I need more info on this, as all the pictures I have seen show something entirely different above the stenoses. It seems counter-intuitive to me that someone with a blockage would have "increased venous volume" anyway, unless that meant only capacity, like Dizzy Gillespie's cheeks. I need details. How did anyone else respond to that?

I am a little confused by this too.

Dr. Zamboni's plethysmography is specifically measuring the differences in venous volume and congestion, with marked differences in the MS patients upon being sat up suddenly after lying down.
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Postby sou » Sat Jun 11, 2011 1:46 pm

This group found a decrease in cerebral venous volume in MS patients compared to normal, whereas blockage in venous flow would be expected to induce vascular dilation and increased venous volume


This is part of the picture. Let us not forget that the skull contains CSF in addition to blood and cerebral tissue. CSF dynamics are heavily altered in MS and it presses the sinuses, shrinking their veins. I think that the Beggs' study presented at the 1st ISNVD in Bologna contains enough information to explain it.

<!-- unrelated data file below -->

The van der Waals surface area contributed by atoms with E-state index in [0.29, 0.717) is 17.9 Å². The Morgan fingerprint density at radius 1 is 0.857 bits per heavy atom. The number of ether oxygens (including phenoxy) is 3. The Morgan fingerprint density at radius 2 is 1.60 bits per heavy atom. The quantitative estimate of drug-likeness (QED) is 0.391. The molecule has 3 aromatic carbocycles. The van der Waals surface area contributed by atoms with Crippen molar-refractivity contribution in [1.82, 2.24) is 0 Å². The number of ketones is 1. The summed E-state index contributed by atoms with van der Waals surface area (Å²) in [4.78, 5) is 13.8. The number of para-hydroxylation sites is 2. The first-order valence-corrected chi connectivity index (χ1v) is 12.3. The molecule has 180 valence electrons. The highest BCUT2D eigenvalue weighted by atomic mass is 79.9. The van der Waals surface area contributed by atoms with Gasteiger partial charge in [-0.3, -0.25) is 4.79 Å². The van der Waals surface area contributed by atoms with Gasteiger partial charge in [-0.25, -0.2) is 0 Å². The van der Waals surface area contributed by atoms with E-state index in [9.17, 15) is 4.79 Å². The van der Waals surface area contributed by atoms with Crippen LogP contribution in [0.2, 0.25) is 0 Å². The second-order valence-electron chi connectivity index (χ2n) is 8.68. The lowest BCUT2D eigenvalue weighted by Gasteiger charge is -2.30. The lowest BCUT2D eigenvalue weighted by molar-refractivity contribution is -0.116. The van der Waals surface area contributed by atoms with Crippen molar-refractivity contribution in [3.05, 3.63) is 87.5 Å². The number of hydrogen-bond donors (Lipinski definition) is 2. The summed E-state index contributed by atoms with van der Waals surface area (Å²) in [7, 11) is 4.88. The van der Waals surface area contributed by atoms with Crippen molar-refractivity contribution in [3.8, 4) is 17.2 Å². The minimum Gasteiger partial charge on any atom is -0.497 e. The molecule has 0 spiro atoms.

Plethysmography measures the volume of the neck, not the skull. It takes much time for the blood to leave the neck in MS, and thus it would take much time to leave the brain.
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Postby 1eye » Sat Jun 11, 2011 2:14 pm

OK, so they *are* saying the veins should be dilated, like Dizzy's cheeks, but the CSF and the limiting effect of the bony shell prevent this and things actually go the other way? Have you a reference? I don't have that paper.
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Postby Cece » Sat Jun 11, 2011 2:19 pm

http://ccsvism.xoom.it/ISNVD/Other/Abst ... l%20of.pdf
http://ccsvism.xoom.it/ISNVD/Abstract-Beggs.pdf

Dr. Beggs will be at Dr. Sclafani's July symposium.

I don't yet understand how the CSF is impacted by CCSVI in MS. Or how CSF functions in healthy brains. I do remember the phrase 'deadly CSF fluctuations' though! :)
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Postby sou » Sun Jun 12, 2011 3:15 am

Imagine CSF as if it were a spring/coil. It absorbs energy by the pulse of the incoming arterial blood, stores it by moving towards the spinal column and pressing soft tissues and then gives it back, pushing venous blood out of the skull.

If there is a blockage to the venous outflow, the energy will be stored (thus the soft tissues pressed) until its pressure manages to overcome the obstruction and push the blood out (as if milking a cow). However, this will make it flow towards the "easiest route" which is upwards the aqueduct of Silvious and finally "hit" the walls of the lateral ventricles, compressing their veins. (Do the Dawson's fingers come to anybody's mind?)